• The True Tale of the Monster Billy Dean, Telt by Hisself by David Almond (1)
  • Call Me By My Name by John Ed Bradley (1)
  • When Mr. Dog Bites by Brian Conaghan (1)
  • Half Bad by Sally Green (1)
  • A Creature of Moonlight by Rebecca Hahn (1)
  • Conversion by Katherine Howe (1)
  • And We Stay by Jenny Hubbard (1)
  • Love Is the Drug by Alaya Dawn Johnson (1)
  • Complicit by Stephanie Kuehn (1)
  • Say What You Will by Cammie McGovern (1)
  • How I Discovered Poetry by Marilyn Nelson (1)
  • The Kiss of Deception by Mary Pearson (1)
  • Tomboy: A Graphic Memoir by Liz Prince (1)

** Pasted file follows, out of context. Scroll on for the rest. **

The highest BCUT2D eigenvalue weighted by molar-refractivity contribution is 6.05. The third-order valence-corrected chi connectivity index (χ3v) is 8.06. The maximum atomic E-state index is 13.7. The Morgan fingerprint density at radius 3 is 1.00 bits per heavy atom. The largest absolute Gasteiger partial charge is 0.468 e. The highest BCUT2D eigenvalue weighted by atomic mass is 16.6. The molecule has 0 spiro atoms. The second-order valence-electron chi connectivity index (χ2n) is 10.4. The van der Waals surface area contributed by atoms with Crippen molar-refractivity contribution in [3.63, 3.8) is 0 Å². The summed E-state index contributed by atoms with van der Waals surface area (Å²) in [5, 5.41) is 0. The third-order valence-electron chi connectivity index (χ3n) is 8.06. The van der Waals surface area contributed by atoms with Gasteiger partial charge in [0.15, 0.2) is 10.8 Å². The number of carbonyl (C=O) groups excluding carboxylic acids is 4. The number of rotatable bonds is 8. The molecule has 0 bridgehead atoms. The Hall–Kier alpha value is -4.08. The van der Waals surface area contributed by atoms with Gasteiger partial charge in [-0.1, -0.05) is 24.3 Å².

• We Are the Goldens by Dana Reinhardt (1)
  • Freedom Summer: The 1964 Struggle For Civil Rights In Mississippi by Susan Goldman Rubin (1)
  • The Riverman by Aaron Starmer (1)
  • The Scar Boys by Len Vlahos (1)
  • Wildlife by Fiona Wood (1)

Only eight of the groups have publicly posted winners and honors. With those weighted (3 points for winners, 2 points for honors), the top of the list changes a bit:

  • We Were Liars by E. Lockhart (21)
  • Grasshopper Jungle by Andrew Smith (20)
  • I’ll Give You the Sun by Jandy Nelson (14)
  • The Family Romanov by Candace Fleming (13)
  • This One Summer by Mariko and Jillian Tamaki (13)
  • The Strange and Beautiful Sorrows of Ava Lavender by Leslye J. Walton (11)
  • Noggin by John Corey Whaley (10)
  • Glory O’Brien’s History of the Future by A.S. King (9)
  • 100 Sideways Miles by Andrew Smith (9)
  • Gabi, a Girl in Pieces by Isabel Quintero (9)

What do you think? Who will take home the big award Monday morning?